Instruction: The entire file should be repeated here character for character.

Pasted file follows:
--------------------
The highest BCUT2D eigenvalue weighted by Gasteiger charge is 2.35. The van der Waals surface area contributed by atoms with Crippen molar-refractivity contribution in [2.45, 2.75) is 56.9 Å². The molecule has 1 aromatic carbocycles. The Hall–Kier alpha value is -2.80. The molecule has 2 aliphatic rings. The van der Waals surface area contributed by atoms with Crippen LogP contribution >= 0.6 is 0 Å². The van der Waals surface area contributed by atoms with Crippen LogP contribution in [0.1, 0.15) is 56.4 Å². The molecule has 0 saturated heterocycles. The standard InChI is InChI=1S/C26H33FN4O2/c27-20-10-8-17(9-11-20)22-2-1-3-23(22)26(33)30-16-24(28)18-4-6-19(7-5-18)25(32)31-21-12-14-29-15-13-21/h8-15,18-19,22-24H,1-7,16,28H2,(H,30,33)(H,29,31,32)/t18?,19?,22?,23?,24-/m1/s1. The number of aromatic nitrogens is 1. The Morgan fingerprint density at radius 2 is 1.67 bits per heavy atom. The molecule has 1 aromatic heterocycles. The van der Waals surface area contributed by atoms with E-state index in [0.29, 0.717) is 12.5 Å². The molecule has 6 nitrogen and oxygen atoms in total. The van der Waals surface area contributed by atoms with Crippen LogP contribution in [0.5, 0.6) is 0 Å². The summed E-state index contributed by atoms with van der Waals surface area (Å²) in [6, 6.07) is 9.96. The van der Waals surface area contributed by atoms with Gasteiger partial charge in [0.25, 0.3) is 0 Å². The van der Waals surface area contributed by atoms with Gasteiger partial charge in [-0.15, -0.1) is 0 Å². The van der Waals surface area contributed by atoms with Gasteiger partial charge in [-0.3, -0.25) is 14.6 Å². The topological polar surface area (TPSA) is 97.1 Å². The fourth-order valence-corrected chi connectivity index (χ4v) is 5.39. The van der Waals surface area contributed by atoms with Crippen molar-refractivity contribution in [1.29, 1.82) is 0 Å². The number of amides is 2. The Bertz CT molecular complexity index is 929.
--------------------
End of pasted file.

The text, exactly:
The highest BCUT2D eigenvalue weighted by Gasteiger charge is 2.35. The van der Waals surface area contributed by atoms with Crippen molar-refractivity contribution in [2.45, 2.75) is 56.9 Å². The molecule has 1 aromatic carbocycles. The Hall–Kier alpha value is -2.80. The molecule has 2 aliphatic rings. The van der Waals surface area contributed by atoms with Crippen LogP contribution >= 0.6 is 0 Å². The van der Waals surface area contributed by atoms with Crippen LogP contribution in [0.1, 0.15) is 56.4 Å². The molecule has 0 saturated heterocycles. The standard InChI is InChI=1S/C26H33FN4O2/c27-20-10-8-17(9-11-20)22-2-1-3-23(22)26(33)30-16-24(28)18-4-6-19(7-5-18)25(32)31-21-12-14-29-15-13-21/h8-15,18-19,22-24H,1-7,16,28H2,(H,30,33)(H,29,31,32)/t18?,19?,22?,23?,24-/m1/s1. The number of aromatic nitrogens is 1. The Morgan fingerprint density at radius 2 is 1.67 bits per heavy atom. The molecule has 1 aromatic heterocycles. The van der Waals surface area contributed by atoms with E-state index in [0.29, 0.717) is 12.5 Å². The molecule has 6 nitrogen and oxygen atoms in total. The van der Waals surface area contributed by atoms with Crippen LogP contribution in [0.5, 0.6) is 0 Å². The summed E-state index contributed by atoms with van der Waals surface area (Å²) in [6, 6.07) is 9.96. The van der Waals surface area contributed by atoms with Gasteiger partial charge in [0.25, 0.3) is 0 Å². The van der Waals surface area contributed by atoms with Gasteiger partial charge in [-0.15, -0.1) is 0 Å². The van der Waals surface area contributed by atoms with Gasteiger partial charge in [-0.3, -0.25) is 14.6 Å². The topological polar surface area (TPSA) is 97.1 Å². The fourth-order valence-corrected chi connectivity index (χ4v) is 5.39. The van der Waals surface area contributed by atoms with Crippen molar-refractivity contribution in [1.29, 1.82) is 0 Å². The number of amides is 2. The Bertz CT molecular complexity index is 929.